Duhaime's Law Dictionary


Corpus Delicti Definition:

Latin: the body of the offense.

Related Terms: Arson, Actus Reus, Actus Reus Non Facit Reum Nisi Mens Sit Rea

The act which constitutes the crime.1

In R. v National Post, the Supreme Court of Canada equated corpus delicti with actus reus:

"The document and the envelope are not merely pieces of evidence tending to show that a crime has been committed. They are the very actus reus [or corpus delicti] of the alleged crime."

Shumaker and Longsdorf presented corpus delicti as follows:

"The body of the of the offense.

"The offense itself, as distinguished from the participation of any person therein.

"Thus, the corpus delicti of homicide is that a person has died by violence, not merely that he has died, though the weight of authority is that the mere fact that a building has been burned is the corpus delicti of arson."

John Bouvier's lengthy interpretation in the 1914 version of his treatise:

"Corpus delicti: "The body of the offence - the essence of the crime.

"It is a general rule not to convict unless the corpus delicti can be established, that is,
until the fact that the crime has been actually perpetrated has been first proved. Hence, on a charge of homicide, the accused should not be convicted unless the death be first distinctly proved, either by direct evidence of the fact or by inspection of the body.

"Instances have occurred of a person being convicted of having killed another, who, after the supposed criminal has been put to death for the supposed offence, has made his appearance alive. The wisdom of the rule is apparent; but it has been questioned whether, in extreme cases, it may not be competent to prove the basis of the corpus delicti by presumptive evidence.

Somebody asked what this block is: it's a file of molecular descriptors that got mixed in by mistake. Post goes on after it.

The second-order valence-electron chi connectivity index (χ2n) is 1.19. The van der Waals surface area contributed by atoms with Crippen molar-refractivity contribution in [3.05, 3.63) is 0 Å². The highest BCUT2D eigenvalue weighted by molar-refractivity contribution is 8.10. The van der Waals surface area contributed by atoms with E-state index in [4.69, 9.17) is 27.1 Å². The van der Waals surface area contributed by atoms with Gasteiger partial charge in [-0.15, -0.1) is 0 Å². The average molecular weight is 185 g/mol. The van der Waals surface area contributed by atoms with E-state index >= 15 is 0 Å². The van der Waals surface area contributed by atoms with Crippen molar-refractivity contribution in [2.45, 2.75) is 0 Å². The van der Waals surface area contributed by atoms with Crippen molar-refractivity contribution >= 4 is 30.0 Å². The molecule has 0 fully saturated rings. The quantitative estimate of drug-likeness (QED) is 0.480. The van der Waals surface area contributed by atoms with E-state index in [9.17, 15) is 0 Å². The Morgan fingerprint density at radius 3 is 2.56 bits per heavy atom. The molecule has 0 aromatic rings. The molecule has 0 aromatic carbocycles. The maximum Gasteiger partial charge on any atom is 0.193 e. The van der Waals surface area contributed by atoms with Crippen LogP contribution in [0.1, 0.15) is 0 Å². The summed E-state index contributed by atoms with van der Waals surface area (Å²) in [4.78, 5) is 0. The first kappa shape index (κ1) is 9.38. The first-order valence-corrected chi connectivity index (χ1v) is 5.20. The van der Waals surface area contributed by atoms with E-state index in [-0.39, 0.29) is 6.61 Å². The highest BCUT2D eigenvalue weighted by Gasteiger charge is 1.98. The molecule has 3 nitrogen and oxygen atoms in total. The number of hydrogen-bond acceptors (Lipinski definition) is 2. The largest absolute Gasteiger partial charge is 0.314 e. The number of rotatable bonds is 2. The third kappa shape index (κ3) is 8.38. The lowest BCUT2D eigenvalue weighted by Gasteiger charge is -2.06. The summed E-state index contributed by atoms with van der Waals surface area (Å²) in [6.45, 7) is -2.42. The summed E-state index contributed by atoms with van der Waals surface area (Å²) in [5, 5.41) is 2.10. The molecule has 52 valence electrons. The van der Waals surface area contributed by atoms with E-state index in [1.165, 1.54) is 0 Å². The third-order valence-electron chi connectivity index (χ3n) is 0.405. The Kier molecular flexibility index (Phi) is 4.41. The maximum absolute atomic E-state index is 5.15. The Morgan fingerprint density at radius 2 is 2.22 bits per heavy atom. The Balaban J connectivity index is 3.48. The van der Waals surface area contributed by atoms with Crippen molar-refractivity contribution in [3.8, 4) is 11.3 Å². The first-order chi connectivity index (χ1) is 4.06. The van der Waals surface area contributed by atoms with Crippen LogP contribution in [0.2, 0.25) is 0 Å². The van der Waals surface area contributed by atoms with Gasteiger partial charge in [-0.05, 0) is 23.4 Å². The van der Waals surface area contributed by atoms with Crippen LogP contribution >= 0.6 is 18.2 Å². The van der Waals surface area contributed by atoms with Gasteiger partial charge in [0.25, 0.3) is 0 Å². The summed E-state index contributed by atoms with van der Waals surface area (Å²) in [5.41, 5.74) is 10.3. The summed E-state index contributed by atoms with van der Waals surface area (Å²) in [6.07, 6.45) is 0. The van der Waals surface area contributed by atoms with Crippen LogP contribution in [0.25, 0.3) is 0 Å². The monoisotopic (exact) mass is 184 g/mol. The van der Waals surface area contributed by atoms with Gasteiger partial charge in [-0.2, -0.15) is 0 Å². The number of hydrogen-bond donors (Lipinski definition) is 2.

"In cases of felonious homicide, the corpus delicti consists of two fundamental aind necessary facts: first, the death; and secondly, the existence of criminal agency as its cause. A like analysis would apply in the case of any other crime. When the body of a murdered man was mutilated and burned beyond recognition, testimony that a piece of charred cloth found in the ashes with the body were like the trousers that a certain man wore, and that a slate pencil found there was identical with one he carried about him, was competent evidence to establish the identity of the body.

"The presumption arising from the possession of the fruits of crime recently after its commission, which in all cases is one of fact rather than of law, is occasionally so strong as fo render unnecessary any direct proof of the corpus delicti....

"The corpus delicti in arson consists in proof of the burning and of criminal agency in causing it.

"A confession alone ought not to be considered sufficient proof (without) the corpus delicti."

Note also these words adopted by Justice Bastarache in R v Charemski (Supreme Court of Canada):

"The courts have frequently recognized the fact that the corpus delicti, that is, the act which constitutes the crime, in this case the setting of the fire, may be proved by circumstantial evidence.

"It is clearly established law that it is not necessary that the corpus delicti should be proved by direct and positive evidence, and it would be most unreasonable to require such evidence. Crimes, and especially those of the worst kinds, are naturally committed at chosen times, and in darkness and secrecy; and human tribunals must act upon such indications as the circumstances of the case present.....

"(E)vidence of other matters – motive, opportunity, financial difficulty and possibility of gain – (could) be considered as evidence going to prove the crime, and it was not necessary for the Crown to adduce direct evidence of the corpus delicti"

REFERENCES:

  • NOTE 1: R v Pritchard, 2007 BCCA 82 at ¶71.
  • Shumaker, Walter and Longsdorf, George Foster, The Cyclopedic Dictionary of Law Comprising the Terms and Phrases of American Jurisprudence, Including Ancient and Modern Common Law, International Law, and Numerous Select Titles From the Civil Law, the French and the Spanish Law, Etc., Etc. With an Exhaustive Collection of Legal Maxims (St. Paul, Minnesota: Keefe- Davidson Law Book Company, 1901), page 210.
  • R v Charemski, [1998] 1 SCR 679
  • R v National Post, 2012 SCC 16

 

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